Ornithologists report a global decline in bird populations

(ORDO NEWS) — Against the backdrop of rapid climate warming and the ever-increasing pressure of human economic activity, the nature of the planet is going through hard times.

Many experts are already calling what is happening the sixth mass extinction in the history of life on Earth. The results of the new work of an international group of biologists who assessed the state of 11 thousand species of birds also suggest such conclusions. Their paper has been published in the Annual Review of Environment and Resources .

Alexander Lees of the City University of Manchester, along with colleagues from India, South Africa and the United States, analyzed population size data for 11,000 bird species listed in the IUCN Red List .

Scientists have found that an increase in numbers in recent years is recorded for only six percent of bird species. The number of 39 percent of the species remains stable, while 48 percent are declining. For another seven percent, the exact status could not be determined.

Ornithologists report a global decline in bird populations 2
The main threats on the example of five rare and endangered species

A few years ago, Lis and his colleagues already showed the extent of this extinction. Then, in the journal Science , scientists published an article in which they calculated that over the past 50 years alone, the bird population of North America has decreased by three billion.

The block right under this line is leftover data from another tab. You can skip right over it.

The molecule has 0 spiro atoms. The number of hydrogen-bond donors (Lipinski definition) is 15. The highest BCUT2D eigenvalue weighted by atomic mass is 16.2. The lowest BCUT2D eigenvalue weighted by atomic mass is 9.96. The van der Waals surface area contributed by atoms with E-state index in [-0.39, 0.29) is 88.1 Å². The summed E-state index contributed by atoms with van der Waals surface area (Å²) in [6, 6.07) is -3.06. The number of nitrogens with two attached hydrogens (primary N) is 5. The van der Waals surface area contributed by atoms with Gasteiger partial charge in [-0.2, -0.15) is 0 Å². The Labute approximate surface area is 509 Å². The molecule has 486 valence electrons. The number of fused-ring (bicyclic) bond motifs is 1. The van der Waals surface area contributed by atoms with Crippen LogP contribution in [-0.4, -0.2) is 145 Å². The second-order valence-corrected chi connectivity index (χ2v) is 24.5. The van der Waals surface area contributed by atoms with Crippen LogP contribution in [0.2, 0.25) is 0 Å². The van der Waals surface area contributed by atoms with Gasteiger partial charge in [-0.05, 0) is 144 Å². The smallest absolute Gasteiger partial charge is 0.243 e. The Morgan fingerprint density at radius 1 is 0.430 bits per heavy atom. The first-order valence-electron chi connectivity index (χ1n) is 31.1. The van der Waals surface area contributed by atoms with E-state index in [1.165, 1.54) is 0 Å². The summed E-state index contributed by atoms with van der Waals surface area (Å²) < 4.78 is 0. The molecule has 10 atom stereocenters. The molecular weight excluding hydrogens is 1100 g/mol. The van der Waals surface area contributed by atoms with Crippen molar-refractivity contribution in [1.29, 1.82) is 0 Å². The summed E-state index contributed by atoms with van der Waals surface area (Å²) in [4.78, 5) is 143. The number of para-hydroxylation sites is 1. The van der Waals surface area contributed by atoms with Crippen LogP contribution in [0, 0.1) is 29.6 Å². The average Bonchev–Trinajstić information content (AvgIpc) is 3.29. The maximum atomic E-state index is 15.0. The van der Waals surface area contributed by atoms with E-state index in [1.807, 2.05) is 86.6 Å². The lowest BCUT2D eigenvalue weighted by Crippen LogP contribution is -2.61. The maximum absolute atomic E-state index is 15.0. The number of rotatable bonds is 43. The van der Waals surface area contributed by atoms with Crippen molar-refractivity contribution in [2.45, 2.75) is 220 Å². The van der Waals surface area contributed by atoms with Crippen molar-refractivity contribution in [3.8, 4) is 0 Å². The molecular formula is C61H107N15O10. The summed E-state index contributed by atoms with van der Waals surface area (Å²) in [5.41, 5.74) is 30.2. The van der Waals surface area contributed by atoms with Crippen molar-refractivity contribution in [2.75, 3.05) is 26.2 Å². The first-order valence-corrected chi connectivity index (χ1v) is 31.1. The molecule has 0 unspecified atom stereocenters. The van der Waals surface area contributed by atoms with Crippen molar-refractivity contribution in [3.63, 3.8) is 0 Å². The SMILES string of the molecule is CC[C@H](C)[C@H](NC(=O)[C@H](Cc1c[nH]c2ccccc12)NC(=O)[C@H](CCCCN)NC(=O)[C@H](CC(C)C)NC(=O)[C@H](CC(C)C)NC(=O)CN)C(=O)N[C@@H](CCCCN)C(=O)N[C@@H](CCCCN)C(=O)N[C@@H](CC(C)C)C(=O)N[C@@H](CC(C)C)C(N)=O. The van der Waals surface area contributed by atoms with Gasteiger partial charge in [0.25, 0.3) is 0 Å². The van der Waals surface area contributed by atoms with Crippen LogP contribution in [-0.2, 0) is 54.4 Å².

“It was very depressing to see the same decline in populations around the world,” says one of the authors of the new work, Ken Rosenberg (Ken Rosenberg).

Birds are quite conspicuous and serve as a sensitive indicator of the “health” of the environment. Their disappearance signals a wider loss of biodiversity that threatens human health and life.”

The main reasons for what is happening are known. This is, first of all, human activity, leading to the fragmentation and destruction of the natural habitat of many species, the overexploitation of natural resources, the death of forests and the disappearance of food supply.

“The fate of bird populations depends on whether we can stop the loss and degradation of habitat,” says Alexander Lis. “We need to better understand how the movement of goods affects biodiversity and try to minimize human pressure on nature.”

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